Originality and technique at historic Paris restaurant
What makes it so special? One of Paris's oldest and most prestigious restaurants, Pavillon Ledoyen was given a new lease of life when Yannick Alléno took the helm in 2014 and introduced boundary-pushing modern French cuisine. The restaurant was last year’s Highest New Entry, sponsored by Aspire Lifestyles, debuting at No.31.
Typical dishes: Alléno's originality, technique and obsession with flavour are evident in hot sea urchin soup, served in a burned grapefruit shell and accompanied by crispy duck skin topped with foie gras, plus iodized granita. It's followed by a celebration of milk-fed lamb comprising leg tartare with quince and black truffle, saddle with pickles, and cutlet and collar with a sage fritter.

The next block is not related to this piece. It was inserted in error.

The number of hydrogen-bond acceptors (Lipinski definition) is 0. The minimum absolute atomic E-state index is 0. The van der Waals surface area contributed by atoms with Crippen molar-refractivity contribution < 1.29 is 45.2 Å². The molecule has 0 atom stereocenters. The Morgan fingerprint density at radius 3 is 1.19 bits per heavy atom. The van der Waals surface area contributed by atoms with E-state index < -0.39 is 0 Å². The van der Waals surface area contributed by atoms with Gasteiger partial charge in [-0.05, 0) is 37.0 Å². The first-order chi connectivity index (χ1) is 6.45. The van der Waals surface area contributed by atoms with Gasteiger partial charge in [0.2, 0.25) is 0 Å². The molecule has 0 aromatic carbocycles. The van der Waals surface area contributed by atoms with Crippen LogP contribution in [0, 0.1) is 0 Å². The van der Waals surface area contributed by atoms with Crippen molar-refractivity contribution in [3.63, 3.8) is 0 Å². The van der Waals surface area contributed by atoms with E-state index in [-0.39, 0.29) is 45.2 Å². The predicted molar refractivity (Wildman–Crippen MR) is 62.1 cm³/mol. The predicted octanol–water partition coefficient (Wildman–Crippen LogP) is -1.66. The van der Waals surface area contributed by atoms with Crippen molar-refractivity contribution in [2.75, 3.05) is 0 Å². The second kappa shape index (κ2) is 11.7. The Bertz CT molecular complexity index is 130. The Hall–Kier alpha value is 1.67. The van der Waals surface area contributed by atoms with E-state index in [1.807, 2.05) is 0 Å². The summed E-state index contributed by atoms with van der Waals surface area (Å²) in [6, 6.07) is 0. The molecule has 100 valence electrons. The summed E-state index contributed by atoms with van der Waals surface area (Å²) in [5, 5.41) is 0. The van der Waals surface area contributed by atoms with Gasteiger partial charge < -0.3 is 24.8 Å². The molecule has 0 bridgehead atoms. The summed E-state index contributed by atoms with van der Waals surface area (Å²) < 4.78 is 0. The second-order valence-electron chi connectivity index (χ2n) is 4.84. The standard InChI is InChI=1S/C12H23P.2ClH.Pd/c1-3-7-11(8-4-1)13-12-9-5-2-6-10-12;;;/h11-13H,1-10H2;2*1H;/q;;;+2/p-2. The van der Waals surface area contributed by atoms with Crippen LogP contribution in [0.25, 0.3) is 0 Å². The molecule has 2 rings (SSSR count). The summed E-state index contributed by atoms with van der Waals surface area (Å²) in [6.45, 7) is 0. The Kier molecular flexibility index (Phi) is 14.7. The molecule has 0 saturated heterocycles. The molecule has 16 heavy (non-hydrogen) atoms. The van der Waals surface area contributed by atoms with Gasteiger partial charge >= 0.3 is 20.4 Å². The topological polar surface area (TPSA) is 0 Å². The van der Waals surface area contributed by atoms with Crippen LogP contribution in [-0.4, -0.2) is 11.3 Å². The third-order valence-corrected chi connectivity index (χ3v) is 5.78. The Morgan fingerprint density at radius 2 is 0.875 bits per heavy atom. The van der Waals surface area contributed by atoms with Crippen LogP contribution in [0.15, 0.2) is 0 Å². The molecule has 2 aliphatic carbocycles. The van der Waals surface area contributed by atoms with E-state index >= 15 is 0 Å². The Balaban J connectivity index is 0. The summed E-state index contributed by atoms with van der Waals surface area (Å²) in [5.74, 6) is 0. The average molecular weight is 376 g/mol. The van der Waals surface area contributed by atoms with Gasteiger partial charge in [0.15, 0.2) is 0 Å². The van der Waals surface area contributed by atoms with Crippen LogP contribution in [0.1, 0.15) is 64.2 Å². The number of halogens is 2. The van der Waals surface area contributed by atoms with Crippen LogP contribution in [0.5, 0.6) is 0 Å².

Some background: Legend has it that Napoleon met Josephine at the Ledoyen, which which first opened in 1791. Other regulars included Robespierre, Degas and Zola.
About the chef: Alléno learned his craft under some of France's greatest chefs, including Gabriel Biscay, Roland Durand and most notably Louis Grondard, before earning star status heading up the kitchens of Scribe and Le Meurice.
Other ventures: The chef runs a 16-strong restaurant empire under the Alléno, Stay and Terroir Parisien brands, which stretches from Morocco and Dubai to Taipei and Hong Kong. Both the Ledoyen restaurant and Alléno Courchevel at the Cheval Blanc hotel hold three Michelin stars.
Images: Philippe Vaurès Santamaria / Portrait: Geoffroy de Boismenu